Atletico Nacional of Medellin were prepared to compete in yet another final this year, having won the Copa Libertadores back in July. Tomorrow, they were supposed to host Brazilian underdogs Chapecoense in the first leg of the the final of the Copa Sudamericana. Another trophy would have rounded off a spectacular year for the club from Medellin. And as if that weren’t incentive enough for the hosts, Atletico Nacional was looking to finally win the trophy having finished runners-up on two occasions (in 2002 and 2014).
But last night, tragedy struck as the plane transporting the Brazilian club’s players, staff and a host of traveling journalists crashed just before arrival in Medellin. There were hardly any survivors.
This morning, the organization responsible behind the regional competition, CONMEBOL announced that the final had been cancelled. And in the past few hours, the Colombian side has announced its desire for the trophy to be awarded to Chapecoense, in commemoration of those who tragically passed last night. The players and directors of the club were unanimous in their desire to award the trophy to Chapecoense, releasing an official statement which they shared via the club’s twitter.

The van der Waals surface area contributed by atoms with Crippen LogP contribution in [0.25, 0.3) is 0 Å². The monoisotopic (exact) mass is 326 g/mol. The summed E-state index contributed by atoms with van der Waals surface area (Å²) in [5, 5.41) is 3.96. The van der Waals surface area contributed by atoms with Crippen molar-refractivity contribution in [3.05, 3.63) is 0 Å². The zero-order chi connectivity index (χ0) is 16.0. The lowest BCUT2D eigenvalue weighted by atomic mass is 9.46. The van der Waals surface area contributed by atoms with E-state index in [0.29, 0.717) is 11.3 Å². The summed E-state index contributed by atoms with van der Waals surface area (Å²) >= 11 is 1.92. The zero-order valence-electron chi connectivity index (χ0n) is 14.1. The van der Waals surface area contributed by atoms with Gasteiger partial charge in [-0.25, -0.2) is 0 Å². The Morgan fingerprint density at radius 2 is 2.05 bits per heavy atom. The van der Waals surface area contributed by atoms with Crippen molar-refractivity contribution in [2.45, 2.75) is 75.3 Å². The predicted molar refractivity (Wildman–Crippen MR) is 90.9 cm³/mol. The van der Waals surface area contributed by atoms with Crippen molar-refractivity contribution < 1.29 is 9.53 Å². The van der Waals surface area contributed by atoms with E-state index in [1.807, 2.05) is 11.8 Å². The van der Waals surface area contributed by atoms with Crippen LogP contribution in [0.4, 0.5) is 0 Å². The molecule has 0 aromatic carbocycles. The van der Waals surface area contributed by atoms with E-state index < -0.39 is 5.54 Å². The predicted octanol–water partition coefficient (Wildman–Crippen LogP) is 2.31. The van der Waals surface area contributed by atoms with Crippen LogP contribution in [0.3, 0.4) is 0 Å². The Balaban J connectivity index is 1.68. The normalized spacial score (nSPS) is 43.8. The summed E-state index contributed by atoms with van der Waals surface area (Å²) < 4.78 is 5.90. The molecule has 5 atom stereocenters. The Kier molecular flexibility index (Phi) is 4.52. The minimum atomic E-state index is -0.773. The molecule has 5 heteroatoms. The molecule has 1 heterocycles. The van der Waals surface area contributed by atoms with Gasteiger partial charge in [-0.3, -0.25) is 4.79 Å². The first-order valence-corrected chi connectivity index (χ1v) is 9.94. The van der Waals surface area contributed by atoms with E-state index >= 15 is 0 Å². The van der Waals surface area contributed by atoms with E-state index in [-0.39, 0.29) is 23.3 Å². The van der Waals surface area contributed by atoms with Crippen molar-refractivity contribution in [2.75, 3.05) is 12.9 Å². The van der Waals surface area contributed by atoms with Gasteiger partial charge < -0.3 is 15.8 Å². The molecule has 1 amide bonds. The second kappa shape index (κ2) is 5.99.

— Atlético Nacional (@nacionaloficial) November 29, 2016
The Colombian side, in addition to conceding the Cup to Chapecoense, have dedicated their twitter page to helping their Brazilian counterparts in every manner possible, promoting a help line for the families of the accident’s victims.
It is expected that in the coming days, CONMEBOL will make the gesture of the Atletico Nacional official and declare Chapecoense champions. If the Brazilians are crowned champions, it will similar to what happened in 1949 when a plane carrying the players of Italian club Torino crashed into the Superga Basilica in Italy, killing all thirty on board. The very same day, the other clubs of the Italian championship decided to award the title posthumously to Torino.
While tributes and messages of solidarity with the club and nation of Brazil flood in today, posthumously awarding the Copa Sudamericana to the players and staff of Chapecoense would be the most fitting tribute to a club that was on course to achieve something truly special.
Some things are bigger than football. And if there’s something we can take away from this tragedy, it’s how everything that drives this sport that we love – the passions, the rivalries, the burning desire for success and silverware – all fades into complete insignificance in the name of human compassion and solidarity.